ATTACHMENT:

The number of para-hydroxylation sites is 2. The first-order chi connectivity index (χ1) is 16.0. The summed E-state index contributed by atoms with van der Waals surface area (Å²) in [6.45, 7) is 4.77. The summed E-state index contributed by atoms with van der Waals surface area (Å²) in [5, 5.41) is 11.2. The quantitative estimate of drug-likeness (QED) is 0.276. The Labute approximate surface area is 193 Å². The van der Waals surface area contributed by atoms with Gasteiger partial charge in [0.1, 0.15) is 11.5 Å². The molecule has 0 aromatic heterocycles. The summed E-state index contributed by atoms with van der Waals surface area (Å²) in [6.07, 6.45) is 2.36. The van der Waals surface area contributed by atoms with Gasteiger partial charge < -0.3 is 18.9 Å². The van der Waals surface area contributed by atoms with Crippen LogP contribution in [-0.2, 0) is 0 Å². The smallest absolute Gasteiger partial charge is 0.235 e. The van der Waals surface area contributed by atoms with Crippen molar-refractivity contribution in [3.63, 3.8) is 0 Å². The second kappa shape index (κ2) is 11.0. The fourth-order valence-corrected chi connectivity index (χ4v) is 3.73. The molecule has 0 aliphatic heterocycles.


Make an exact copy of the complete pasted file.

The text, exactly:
The number of para-hydroxylation sites is 2. The first-order chi connectivity index (χ1) is 16.0. The summed E-state index contributed by atoms with van der Waals surface area (Å²) in [6.45, 7) is 4.77. The summed E-state index contributed by atoms with van der Waals surface area (Å²) in [5, 5.41) is 11.2. The quantitative estimate of drug-likeness (QED) is 0.276. The Labute approximate surface area is 193 Å². The van der Waals surface area contributed by atoms with Gasteiger partial charge in [0.1, 0.15) is 11.5 Å². The molecule has 0 aromatic heterocycles. The summed E-state index contributed by atoms with van der Waals surface area (Å²) in [6.07, 6.45) is 2.36. The van der Waals surface area contributed by atoms with Gasteiger partial charge < -0.3 is 18.9 Å². The van der Waals surface area contributed by atoms with Crippen LogP contribution in [-0.2, 0) is 0 Å². The smallest absolute Gasteiger partial charge is 0.235 e. The van der Waals surface area contributed by atoms with Crippen molar-refractivity contribution in [3.63, 3.8) is 0 Å². The second kappa shape index (κ2) is 11.0. The fourth-order valence-corrected chi connectivity index (χ4v) is 3.73. The molecule has 0 aliphatic heterocycles.